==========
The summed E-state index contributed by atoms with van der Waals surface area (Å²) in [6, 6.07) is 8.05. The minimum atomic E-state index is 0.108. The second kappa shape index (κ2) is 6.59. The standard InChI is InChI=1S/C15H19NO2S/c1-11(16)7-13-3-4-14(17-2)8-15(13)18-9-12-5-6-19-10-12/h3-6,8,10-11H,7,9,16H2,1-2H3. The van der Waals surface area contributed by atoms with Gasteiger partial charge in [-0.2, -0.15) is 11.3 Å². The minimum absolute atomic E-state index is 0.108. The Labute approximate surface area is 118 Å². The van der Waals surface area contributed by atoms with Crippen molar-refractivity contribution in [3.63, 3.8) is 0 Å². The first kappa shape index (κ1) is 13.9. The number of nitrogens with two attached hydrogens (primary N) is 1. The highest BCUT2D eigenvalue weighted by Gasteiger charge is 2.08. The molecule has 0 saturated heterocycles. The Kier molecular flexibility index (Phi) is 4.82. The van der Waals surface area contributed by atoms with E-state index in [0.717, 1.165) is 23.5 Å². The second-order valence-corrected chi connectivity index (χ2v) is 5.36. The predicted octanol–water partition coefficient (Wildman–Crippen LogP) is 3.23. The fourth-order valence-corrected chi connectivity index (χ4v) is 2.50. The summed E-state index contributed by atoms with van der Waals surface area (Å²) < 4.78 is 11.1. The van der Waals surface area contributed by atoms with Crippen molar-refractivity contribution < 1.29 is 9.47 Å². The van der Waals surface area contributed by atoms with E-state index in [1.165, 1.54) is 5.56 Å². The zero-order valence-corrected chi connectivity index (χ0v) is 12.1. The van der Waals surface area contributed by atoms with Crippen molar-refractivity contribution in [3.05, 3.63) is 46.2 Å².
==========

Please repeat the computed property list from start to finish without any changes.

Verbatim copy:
The summed E-state index contributed by atoms with van der Waals surface area (Å²) in [6, 6.07) is 8.05. The minimum atomic E-state index is 0.108. The second kappa shape index (κ2) is 6.59. The standard InChI is InChI=1S/C15H19NO2S/c1-11(16)7-13-3-4-14(17-2)8-15(13)18-9-12-5-6-19-10-12/h3-6,8,10-11H,7,9,16H2,1-2H3. The van der Waals surface area contributed by atoms with Gasteiger partial charge in [-0.2, -0.15) is 11.3 Å². The minimum absolute atomic E-state index is 0.108. The Labute approximate surface area is 118 Å². The van der Waals surface area contributed by atoms with Crippen molar-refractivity contribution in [3.63, 3.8) is 0 Å². The first kappa shape index (κ1) is 13.9. The number of nitrogens with two attached hydrogens (primary N) is 1. The highest BCUT2D eigenvalue weighted by Gasteiger charge is 2.08. The molecule has 0 saturated heterocycles. The Kier molecular flexibility index (Phi) is 4.82. The van der Waals surface area contributed by atoms with E-state index in [0.717, 1.165) is 23.5 Å². The second-order valence-corrected chi connectivity index (χ2v) is 5.36. The predicted octanol–water partition coefficient (Wildman–Crippen LogP) is 3.23. The fourth-order valence-corrected chi connectivity index (χ4v) is 2.50. The summed E-state index contributed by atoms with van der Waals surface area (Å²) < 4.78 is 11.1. The van der Waals surface area contributed by atoms with Crippen molar-refractivity contribution < 1.29 is 9.47 Å². The van der Waals surface area contributed by atoms with E-state index in [1.165, 1.54) is 5.56 Å². The zero-order valence-corrected chi connectivity index (χ0v) is 12.1. The van der Waals surface area contributed by atoms with Crippen molar-refractivity contribution in [3.05, 3.63) is 46.2 Å².